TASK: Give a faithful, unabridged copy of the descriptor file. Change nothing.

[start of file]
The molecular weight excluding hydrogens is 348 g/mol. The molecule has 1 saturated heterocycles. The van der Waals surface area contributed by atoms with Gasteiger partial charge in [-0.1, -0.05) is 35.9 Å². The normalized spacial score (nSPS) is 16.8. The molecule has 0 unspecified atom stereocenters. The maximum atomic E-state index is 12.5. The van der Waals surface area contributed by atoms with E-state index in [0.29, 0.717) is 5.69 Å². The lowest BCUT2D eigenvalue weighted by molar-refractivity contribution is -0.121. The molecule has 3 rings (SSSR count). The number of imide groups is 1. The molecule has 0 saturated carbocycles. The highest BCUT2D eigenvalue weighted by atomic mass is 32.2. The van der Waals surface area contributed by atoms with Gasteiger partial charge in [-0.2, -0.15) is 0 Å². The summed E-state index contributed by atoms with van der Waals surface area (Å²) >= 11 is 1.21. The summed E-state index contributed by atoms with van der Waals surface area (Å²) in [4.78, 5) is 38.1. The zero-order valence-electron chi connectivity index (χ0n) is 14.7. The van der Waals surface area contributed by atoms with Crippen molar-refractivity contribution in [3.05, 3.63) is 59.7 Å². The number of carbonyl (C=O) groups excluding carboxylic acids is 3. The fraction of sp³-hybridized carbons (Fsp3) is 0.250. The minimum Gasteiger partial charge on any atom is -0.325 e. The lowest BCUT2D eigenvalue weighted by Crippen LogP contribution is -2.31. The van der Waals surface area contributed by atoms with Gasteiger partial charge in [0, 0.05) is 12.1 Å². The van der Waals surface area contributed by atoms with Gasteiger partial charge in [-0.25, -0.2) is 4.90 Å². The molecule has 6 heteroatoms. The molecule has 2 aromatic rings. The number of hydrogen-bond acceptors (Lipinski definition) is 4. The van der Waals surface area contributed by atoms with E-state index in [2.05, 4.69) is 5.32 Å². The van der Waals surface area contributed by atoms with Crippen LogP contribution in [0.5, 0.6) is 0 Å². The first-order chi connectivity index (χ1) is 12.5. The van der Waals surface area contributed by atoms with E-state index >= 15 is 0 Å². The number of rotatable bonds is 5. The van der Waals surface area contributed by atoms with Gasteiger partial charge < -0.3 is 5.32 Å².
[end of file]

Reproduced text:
The molecular weight excluding hydrogens is 348 g/mol. The molecule has 1 saturated heterocycles. The van der Waals surface area contributed by atoms with Gasteiger partial charge in [-0.1, -0.05) is 35.9 Å². The normalized spacial score (nSPS) is 16.8. The molecule has 0 unspecified atom stereocenters. The maximum atomic E-state index is 12.5. The van der Waals surface area contributed by atoms with E-state index in [0.29, 0.717) is 5.69 Å². The lowest BCUT2D eigenvalue weighted by molar-refractivity contribution is -0.121. The molecule has 3 rings (SSSR count). The number of imide groups is 1. The molecule has 0 saturated carbocycles. The highest BCUT2D eigenvalue weighted by atomic mass is 32.2. The van der Waals surface area contributed by atoms with Gasteiger partial charge in [-0.2, -0.15) is 0 Å². The summed E-state index contributed by atoms with van der Waals surface area (Å²) >= 11 is 1.21. The summed E-state index contributed by atoms with van der Waals surface area (Å²) in [4.78, 5) is 38.1. The zero-order valence-electron chi connectivity index (χ0n) is 14.7. The van der Waals surface area contributed by atoms with Crippen molar-refractivity contribution in [3.05, 3.63) is 59.7 Å². The number of carbonyl (C=O) groups excluding carboxylic acids is 3. The fraction of sp³-hybridized carbons (Fsp3) is 0.250. The minimum Gasteiger partial charge on any atom is -0.325 e. The lowest BCUT2D eigenvalue weighted by Crippen LogP contribution is -2.31. The van der Waals surface area contributed by atoms with Gasteiger partial charge in [0, 0.05) is 12.1 Å². The van der Waals surface area contributed by atoms with Gasteiger partial charge in [-0.25, -0.2) is 4.90 Å². The molecule has 6 heteroatoms. The molecule has 2 aromatic rings. The number of hydrogen-bond acceptors (Lipinski definition) is 4. The van der Waals surface area contributed by atoms with E-state index in [2.05, 4.69) is 5.32 Å². The van der Waals surface area contributed by atoms with Crippen LogP contribution in [0.5, 0.6) is 0 Å². The first-order chi connectivity index (χ1) is 12.5. The van der Waals surface area contributed by atoms with E-state index >= 15 is 0 Å². The number of rotatable bonds is 5. The van der Waals surface area contributed by atoms with Gasteiger partial charge < -0.3 is 5.32 Å².